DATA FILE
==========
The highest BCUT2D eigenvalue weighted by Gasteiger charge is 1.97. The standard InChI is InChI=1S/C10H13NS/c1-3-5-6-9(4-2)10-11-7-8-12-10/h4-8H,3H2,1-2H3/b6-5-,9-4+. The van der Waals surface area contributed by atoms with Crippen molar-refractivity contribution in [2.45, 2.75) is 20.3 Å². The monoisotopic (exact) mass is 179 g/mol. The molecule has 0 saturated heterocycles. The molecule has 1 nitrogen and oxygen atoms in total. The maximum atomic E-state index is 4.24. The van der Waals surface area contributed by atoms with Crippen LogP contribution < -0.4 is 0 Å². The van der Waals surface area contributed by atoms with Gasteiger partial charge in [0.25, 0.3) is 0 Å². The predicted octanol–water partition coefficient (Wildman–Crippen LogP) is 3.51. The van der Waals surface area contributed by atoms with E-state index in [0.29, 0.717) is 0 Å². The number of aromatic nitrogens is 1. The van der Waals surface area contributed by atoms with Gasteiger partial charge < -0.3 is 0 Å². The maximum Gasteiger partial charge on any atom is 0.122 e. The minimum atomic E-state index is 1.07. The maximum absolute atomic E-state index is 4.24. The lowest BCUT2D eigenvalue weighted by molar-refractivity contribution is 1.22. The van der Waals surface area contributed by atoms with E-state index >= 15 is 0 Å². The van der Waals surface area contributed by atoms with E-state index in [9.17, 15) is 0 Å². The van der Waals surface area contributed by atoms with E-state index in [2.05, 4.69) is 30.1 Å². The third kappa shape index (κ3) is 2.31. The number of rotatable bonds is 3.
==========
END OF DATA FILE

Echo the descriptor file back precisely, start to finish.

The highest BCUT2D eigenvalue weighted by Gasteiger charge is 1.97. The standard InChI is InChI=1S/C10H13NS/c1-3-5-6-9(4-2)10-11-7-8-12-10/h4-8H,3H2,1-2H3/b6-5-,9-4+. The van der Waals surface area contributed by atoms with Crippen molar-refractivity contribution in [2.45, 2.75) is 20.3 Å². The monoisotopic (exact) mass is 179 g/mol. The molecule has 0 saturated heterocycles. The molecule has 1 nitrogen and oxygen atoms in total. The maximum atomic E-state index is 4.24. The van der Waals surface area contributed by atoms with Crippen LogP contribution < -0.4 is 0 Å². The van der Waals surface area contributed by atoms with Gasteiger partial charge in [0.25, 0.3) is 0 Å². The predicted octanol–water partition coefficient (Wildman–Crippen LogP) is 3.51. The van der Waals surface area contributed by atoms with E-state index in [0.29, 0.717) is 0 Å². The number of aromatic nitrogens is 1. The van der Waals surface area contributed by atoms with Gasteiger partial charge < -0.3 is 0 Å². The maximum Gasteiger partial charge on any atom is 0.122 e. The minimum atomic E-state index is 1.07. The maximum absolute atomic E-state index is 4.24. The lowest BCUT2D eigenvalue weighted by molar-refractivity contribution is 1.22. The van der Waals surface area contributed by atoms with E-state index >= 15 is 0 Å². The van der Waals surface area contributed by atoms with E-state index in [9.17, 15) is 0 Å². The van der Waals surface area contributed by atoms with E-state index in [2.05, 4.69) is 30.1 Å². The third kappa shape index (κ3) is 2.31. The number of rotatable bonds is 3.